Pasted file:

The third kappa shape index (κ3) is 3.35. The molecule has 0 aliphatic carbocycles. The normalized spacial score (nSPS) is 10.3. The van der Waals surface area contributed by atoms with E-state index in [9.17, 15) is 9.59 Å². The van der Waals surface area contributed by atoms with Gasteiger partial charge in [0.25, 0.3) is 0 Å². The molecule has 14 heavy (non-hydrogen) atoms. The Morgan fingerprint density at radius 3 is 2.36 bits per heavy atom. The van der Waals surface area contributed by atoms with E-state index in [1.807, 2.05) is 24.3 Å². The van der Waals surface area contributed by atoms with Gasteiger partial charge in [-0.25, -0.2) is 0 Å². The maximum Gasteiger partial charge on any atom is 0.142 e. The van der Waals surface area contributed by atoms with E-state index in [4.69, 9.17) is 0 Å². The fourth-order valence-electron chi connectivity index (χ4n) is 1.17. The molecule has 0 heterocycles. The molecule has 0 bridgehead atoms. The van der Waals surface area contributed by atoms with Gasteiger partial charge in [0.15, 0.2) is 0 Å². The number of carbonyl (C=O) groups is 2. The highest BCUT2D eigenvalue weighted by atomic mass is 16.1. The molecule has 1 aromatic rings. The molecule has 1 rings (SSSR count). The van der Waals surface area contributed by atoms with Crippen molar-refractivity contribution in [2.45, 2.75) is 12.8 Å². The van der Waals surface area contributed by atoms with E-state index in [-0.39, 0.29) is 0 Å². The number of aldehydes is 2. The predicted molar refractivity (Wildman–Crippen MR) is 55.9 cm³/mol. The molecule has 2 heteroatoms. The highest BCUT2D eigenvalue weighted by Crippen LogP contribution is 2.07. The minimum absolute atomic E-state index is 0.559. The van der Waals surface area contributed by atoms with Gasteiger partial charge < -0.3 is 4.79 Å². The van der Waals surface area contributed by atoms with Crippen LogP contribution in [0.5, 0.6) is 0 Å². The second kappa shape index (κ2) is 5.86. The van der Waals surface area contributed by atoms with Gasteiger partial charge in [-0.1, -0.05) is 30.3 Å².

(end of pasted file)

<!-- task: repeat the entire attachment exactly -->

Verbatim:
The third kappa shape index (κ3) is 3.35. The molecule has 0 aliphatic carbocycles. The normalized spacial score (nSPS) is 10.3. The van der Waals surface area contributed by atoms with E-state index in [9.17, 15) is 9.59 Å². The van der Waals surface area contributed by atoms with Gasteiger partial charge in [0.25, 0.3) is 0 Å². The molecule has 14 heavy (non-hydrogen) atoms. The Morgan fingerprint density at radius 3 is 2.36 bits per heavy atom. The van der Waals surface area contributed by atoms with E-state index in [1.807, 2.05) is 24.3 Å². The van der Waals surface area contributed by atoms with Gasteiger partial charge in [-0.25, -0.2) is 0 Å². The maximum Gasteiger partial charge on any atom is 0.142 e. The van der Waals surface area contributed by atoms with E-state index in [4.69, 9.17) is 0 Å². The fourth-order valence-electron chi connectivity index (χ4n) is 1.17. The molecule has 0 heterocycles. The molecule has 0 bridgehead atoms. The van der Waals surface area contributed by atoms with Gasteiger partial charge in [0.15, 0.2) is 0 Å². The number of carbonyl (C=O) groups is 2. The highest BCUT2D eigenvalue weighted by atomic mass is 16.1. The molecule has 1 aromatic rings. The molecule has 1 rings (SSSR count). The van der Waals surface area contributed by atoms with Crippen molar-refractivity contribution in [2.45, 2.75) is 12.8 Å². The van der Waals surface area contributed by atoms with E-state index in [-0.39, 0.29) is 0 Å². The number of aldehydes is 2. The predicted molar refractivity (Wildman–Crippen MR) is 55.9 cm³/mol. The molecule has 2 heteroatoms. The highest BCUT2D eigenvalue weighted by Crippen LogP contribution is 2.07. The minimum absolute atomic E-state index is 0.559. The van der Waals surface area contributed by atoms with Gasteiger partial charge < -0.3 is 4.79 Å². The van der Waals surface area contributed by atoms with Crippen LogP contribution in [0.5, 0.6) is 0 Å². The second kappa shape index (κ2) is 5.86. The van der Waals surface area contributed by atoms with Gasteiger partial charge in [-0.1, -0.05) is 30.3 Å².